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Cutaneous cryptococcosis of the penis

  • Author(s): Calista, Donato
  • Grosso, Carmela
  • et al.
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Cutaneous cryptococcosis of the penis
Donato Calista MD1, Carmela Grosso MD2
Dermatology Online Journal 14 (7): 9

1. Dermatology Unit, M Bufalini Hospital, Cesena, Italy. dcalista@ausl-cesena.emr.it
2. Infectious Disease Unit, M Bufalini Hospital, Cesena, Italy


Abstract

Disseminated cryptococcosis is a well-known opportunistic infection in AIDS patients. We report an unusual patient who demonstrated an isolated plaque of cryptococcosis on the penis. Resolution of this plaque was obtained after treatment with fluconazole, but subsequent cutaneous dissemination occurred that was responsive to amphotericin B.



Case synopsis

A 39-year-old AIDS patient presented with a tender, oval plaque, 2x3 mm in diameter, on the ventral aspect of his preputium (Fig. 1). He reported that the lesion had appeared 2 weeks earlier. The patient was afebrile and in good general condition. He firmly denied any at-risk sexual behavior in the previous 3 months. The inguinal lymph nodes were unremarkable and the patient's immunologic test results were as follows: total leukocyte count 7400/mm3 CD4+ cells 78/mm3 (3.6%); CD8+ cells 1966/mm3 (90.4%); CD4+/CD8+ ratio 0.04 (normal ratio 1-2); HIV viremia: 198.294 copies/ml (Branched). At the time of our first observation he was taking stavudine (40mgx2/day), lamivudine (150 mgx2/day), lopinavir/ritonavir 3+2 cp/day.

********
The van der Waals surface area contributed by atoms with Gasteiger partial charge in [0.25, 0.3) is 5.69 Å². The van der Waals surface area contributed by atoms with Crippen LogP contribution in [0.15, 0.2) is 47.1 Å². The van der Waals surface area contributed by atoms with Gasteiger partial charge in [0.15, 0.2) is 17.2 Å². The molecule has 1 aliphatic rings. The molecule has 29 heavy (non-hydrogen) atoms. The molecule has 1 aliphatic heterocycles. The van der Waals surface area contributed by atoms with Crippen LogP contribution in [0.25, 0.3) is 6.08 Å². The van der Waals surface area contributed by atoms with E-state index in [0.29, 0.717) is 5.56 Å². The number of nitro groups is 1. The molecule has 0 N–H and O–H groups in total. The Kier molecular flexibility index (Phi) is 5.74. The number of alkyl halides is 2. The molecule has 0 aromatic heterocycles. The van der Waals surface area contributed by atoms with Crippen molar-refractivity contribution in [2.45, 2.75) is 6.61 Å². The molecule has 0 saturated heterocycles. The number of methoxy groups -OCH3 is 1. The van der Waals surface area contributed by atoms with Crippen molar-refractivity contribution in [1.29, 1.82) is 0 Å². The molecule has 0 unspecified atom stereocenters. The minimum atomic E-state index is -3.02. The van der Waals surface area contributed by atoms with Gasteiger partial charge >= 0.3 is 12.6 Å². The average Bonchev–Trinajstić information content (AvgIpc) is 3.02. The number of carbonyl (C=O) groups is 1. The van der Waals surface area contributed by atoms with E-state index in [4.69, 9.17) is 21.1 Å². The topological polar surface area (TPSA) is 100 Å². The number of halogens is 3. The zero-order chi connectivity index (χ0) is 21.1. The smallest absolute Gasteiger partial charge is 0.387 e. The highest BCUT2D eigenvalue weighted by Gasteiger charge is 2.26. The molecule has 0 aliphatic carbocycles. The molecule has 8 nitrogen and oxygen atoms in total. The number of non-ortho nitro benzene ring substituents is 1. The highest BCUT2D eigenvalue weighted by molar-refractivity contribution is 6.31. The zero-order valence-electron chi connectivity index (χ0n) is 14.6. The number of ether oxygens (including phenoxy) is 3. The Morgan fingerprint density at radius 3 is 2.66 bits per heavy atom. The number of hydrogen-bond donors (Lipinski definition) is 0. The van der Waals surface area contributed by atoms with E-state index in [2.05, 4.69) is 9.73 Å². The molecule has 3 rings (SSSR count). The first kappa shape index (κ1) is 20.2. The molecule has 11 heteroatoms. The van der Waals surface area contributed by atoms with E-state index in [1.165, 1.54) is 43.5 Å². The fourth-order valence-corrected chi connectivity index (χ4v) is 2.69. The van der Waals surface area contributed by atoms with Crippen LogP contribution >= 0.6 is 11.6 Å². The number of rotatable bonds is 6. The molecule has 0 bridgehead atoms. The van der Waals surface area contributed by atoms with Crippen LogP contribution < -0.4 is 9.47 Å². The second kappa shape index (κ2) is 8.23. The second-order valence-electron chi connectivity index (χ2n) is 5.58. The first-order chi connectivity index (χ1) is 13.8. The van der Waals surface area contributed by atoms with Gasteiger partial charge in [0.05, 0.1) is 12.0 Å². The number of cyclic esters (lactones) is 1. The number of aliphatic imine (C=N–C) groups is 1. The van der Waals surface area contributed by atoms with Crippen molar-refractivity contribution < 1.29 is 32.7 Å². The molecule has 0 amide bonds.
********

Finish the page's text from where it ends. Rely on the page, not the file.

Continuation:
Figure 1Figure 2
Figure 1. Firm plaque of the ventral aspect of the preputium
Figure 2. Numerous organisms with large, polysaccharide capsules

The penile plaque was biopsied and histopathologic examination showed numerous organisms with large, polysaccharide capsules, surrounded by granulomatous inflammation of the superficial and mid-dermis (Fig. 2). On the basis of histopathological findings a diagnosis of cutaneous cryptoccoccosis was made.

Chest X-ray, abdominal ultrasonography, and CT scan of the cranium were unremarkable. Although the cryptococcal antigen was not detectable in serum, the patient started therapy with fluconazole 400 mg/day. The preputial lesion healed in 10 days, but on day 14, while he was still under antimycotic therapy, multiple, dome-shaped, flesh-colored, umbilicated papules and ulcerated nodules appeared on the face and the dorsal aspect of the patient's hands. A second punch biopsy of one of these latter lesions was obtained, and the histopathologic examination confirmed the clinical suspicion of disseminated cryptococcosis. Cryptococcal antigen was now detectable in the patient's serum at a titer of 1:1256. Fluconazole was discontinued and intravenous liposomial amphotericin B, 3 mg/kg/day, was begun. The lesions completely healed over the following 2 weeks and the patient was discharged after 6 weeks of treatment. At a follow up of 10 months there was no relapse of the disease.